All Commentary
Monday, January 1, 1990

A Reviewer’s Notebook: The Midnight Economist


Professor William R. Allen, who for ten years has been giving economic instruction to thousands of listeners over 200 radio stations, calls himself the Midnight Economist. He has collected his broadcasts, along with some other essays, in a book called The Midnight Economist: Meditations on Truth and Public Policy (San Francisco: ICS Press, 332 pages, $12.95 paper). Milton Friedman, in a wise introduction, notes that Allen’s genius is for bringing into the open the elementary principle involved in an issue without being hortatory about it. Friedman marvels at Allen’s versatility, the wide range of problems and issues that he covers. We can join Friedman in his admiration.

In addition to being instructive, Bill Allen is a lot of fun. He professes to giving shelter in his office to two mice. One goes by the name of Karl. The other is called Adam. Karl doesn’t like economists. They are too gloomy with their eternal insistence on scarcity. Adam humors Karl. He defends economic truth by expressing a general sympathy for Karl’s “sickness.” Karl has been snarling about the concept of market equilibrium and announcing that economists “want equilibrium at any price.”

“You may be sick for wrong reasons,” says Adam. “We don’t want equilibrium at any price; rather, we want a price at which there is equilibrium. And we want an equilibrium price, not he-cause that will solve all problems, but because it generally avoids making a hard life still harder.”

Karl, not really listening, snaps “we mice of sensitivity and compassion want government to make things better. One way is to stipulate fair prices.”

It takes Adam Mouse, reasoning like Adam Smith, a little while to make Karl Mouse see the connection between unhappiness and uncleared markets. But Adam Mouse gets there because lie has common sense on his side.

Karl Mouse accuses Adam of having no soul. But Adam has been “blessed with companionship of my rabbit Bunnie and my dog Winnie.” Neither Bunnie nor Winnie add to the Gross National Product, but they contribute to happiness. “All our cleverness and wit,” says Allen, interjecting at this point, “all our tools and technology, will leave us poor, indeed, a disgrace in the eyes of the Deity, as long as we lack the goodness and grace and gentility of Bunnie Rabbit and Winnie.”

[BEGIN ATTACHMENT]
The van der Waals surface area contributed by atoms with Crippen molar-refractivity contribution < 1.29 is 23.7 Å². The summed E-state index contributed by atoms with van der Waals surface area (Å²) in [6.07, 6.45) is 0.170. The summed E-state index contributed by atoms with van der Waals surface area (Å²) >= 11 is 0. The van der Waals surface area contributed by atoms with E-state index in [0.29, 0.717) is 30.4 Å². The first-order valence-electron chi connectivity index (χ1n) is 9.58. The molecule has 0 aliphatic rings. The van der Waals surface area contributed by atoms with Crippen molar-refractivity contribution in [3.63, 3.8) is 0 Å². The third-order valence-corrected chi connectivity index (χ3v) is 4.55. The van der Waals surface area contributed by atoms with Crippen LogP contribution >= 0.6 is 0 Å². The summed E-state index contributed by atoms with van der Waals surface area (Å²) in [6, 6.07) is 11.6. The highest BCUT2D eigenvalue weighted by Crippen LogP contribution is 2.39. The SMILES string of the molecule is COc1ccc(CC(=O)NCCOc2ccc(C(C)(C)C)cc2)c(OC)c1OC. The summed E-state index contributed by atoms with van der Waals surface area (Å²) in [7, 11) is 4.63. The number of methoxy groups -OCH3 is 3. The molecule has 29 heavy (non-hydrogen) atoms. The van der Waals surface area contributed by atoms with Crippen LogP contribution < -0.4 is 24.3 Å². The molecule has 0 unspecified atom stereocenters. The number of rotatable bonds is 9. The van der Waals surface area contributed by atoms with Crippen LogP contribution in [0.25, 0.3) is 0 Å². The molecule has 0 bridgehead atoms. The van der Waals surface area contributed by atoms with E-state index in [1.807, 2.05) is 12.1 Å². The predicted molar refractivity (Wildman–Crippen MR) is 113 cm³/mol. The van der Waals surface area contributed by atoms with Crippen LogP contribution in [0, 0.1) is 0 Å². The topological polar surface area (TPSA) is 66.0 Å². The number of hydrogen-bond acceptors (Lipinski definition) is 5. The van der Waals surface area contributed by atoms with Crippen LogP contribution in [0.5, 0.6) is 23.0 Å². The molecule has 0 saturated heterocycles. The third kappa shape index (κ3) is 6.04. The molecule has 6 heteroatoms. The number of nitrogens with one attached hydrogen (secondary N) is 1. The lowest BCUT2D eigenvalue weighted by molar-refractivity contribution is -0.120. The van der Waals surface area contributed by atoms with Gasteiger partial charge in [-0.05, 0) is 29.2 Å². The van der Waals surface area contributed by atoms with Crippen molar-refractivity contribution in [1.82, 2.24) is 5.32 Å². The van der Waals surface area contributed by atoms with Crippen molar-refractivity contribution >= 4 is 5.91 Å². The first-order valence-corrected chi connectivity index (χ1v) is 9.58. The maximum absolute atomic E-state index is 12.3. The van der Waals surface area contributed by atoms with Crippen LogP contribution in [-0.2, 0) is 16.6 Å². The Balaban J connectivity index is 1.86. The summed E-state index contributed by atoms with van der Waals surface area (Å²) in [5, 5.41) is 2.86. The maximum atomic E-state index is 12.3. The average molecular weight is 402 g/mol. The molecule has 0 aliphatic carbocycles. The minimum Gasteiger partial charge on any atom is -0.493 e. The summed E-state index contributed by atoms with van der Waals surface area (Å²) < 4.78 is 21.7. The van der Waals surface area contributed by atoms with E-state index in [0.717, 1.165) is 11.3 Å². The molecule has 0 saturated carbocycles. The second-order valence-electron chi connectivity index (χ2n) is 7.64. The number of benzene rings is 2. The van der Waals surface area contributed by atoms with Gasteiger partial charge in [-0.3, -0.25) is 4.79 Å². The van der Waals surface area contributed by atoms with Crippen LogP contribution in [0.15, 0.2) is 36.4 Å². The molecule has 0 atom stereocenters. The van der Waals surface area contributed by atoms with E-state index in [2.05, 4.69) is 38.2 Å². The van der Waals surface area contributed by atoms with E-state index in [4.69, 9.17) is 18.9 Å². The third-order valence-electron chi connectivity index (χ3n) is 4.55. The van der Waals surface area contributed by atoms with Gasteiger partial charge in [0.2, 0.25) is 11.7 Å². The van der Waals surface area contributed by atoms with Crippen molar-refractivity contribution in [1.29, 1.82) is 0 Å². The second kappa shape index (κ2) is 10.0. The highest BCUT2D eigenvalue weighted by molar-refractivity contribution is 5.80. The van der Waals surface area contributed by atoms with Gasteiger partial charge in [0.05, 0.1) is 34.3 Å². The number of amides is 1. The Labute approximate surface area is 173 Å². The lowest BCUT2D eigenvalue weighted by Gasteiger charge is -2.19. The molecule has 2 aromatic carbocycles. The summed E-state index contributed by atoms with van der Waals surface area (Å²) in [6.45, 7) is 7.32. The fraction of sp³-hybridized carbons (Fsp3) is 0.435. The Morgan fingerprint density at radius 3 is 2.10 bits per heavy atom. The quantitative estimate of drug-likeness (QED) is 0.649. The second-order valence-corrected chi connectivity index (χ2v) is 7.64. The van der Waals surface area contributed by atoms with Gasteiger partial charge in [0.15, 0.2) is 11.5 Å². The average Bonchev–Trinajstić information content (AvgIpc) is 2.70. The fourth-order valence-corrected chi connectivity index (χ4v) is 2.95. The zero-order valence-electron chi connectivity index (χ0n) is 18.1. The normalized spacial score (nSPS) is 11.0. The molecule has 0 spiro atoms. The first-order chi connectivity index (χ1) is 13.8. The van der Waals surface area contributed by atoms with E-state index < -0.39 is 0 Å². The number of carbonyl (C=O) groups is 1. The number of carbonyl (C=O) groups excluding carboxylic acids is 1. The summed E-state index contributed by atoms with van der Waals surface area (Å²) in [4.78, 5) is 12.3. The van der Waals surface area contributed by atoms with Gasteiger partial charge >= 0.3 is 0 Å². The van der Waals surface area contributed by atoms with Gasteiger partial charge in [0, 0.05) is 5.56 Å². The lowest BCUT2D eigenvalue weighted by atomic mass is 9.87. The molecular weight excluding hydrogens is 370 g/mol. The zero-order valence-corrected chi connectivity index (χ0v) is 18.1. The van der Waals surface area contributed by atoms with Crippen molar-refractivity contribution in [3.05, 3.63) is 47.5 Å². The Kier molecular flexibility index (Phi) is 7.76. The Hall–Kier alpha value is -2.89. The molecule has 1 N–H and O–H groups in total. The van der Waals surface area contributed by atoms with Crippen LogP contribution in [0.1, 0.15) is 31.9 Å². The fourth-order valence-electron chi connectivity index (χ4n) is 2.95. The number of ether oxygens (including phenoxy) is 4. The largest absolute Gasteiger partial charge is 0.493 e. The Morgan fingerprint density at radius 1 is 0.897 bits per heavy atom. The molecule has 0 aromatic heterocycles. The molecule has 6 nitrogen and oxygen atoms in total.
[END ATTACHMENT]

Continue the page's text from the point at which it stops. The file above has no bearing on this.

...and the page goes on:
When he is not listening to his two mice, Allen is concerned with general economic dumbness. His midnight commentary assails as “mythology” such statements as “the minimum-wage laws raise the income of the poor,” or “government jobs programs increase employment,” or “tariffs increase domestic employment and wages,” or “we could have enough of everything if we were fully to exploit our fantastic productive power.” Our Congress spends most of its time trying to put 20 separate “myths” into new laws that will become drags on our economy.

A few states—Connecticut is one, New Hampshire is another—frown upon the income tax, Allen finds it significant that the states that grow most rapidly have the lowest level of income tax and property tax per person and the highest level of per capita sales taxes.

The proof of the pudding is in the record. “After New York lowered its progressive income tax rates in 1977,” says Allen, “its economic growth increased and its unemployment fell in relation to the national average.” Tax cutting, Allen concludes, is not a panacea. “But higher income and property taxes certainly are not a long-run road to prosperity—and since 1980 such state and local taxes have been rising rapidly.”

Allen finds our Latin American policies to be mainly stupid. There have been calls for a Latin American Marshall Plan. But Europe in the late 1940s and early 1950s bore little resemblance to the Latin American circumstances of the 1980s. Anyway, contrary to nearly universally held mythology, the Marshall Plan was not a significant economic factor in European postwar recovery. It was, says Allen, basically a political strategy in economic clothing—a statement of intent to preclude further Russian advance in western Europe.

A lot of the Allen columns are pure historical exposition. He tells the story of the Roman Emperor Diocletian, who minted so many new coins that inflation from a superfluity of metal worked as do the printing presses of modern governments.

As I write this review, the homeless are descending upon Washington to demand government support of new building programs. Allen reminds us that rent control has greatly diminished financial incentives to build new housing. “Substantial homelessness,” says Allen, “is man-made. And men perversely make it mainly with rent control.”


  • John Chamberlain (1903-1995) was an American journalist, business and economic historian, and author of number of works including The Roots of Capitalism (1959). Chamberlain also served as a founding editor of The Freeman magazine.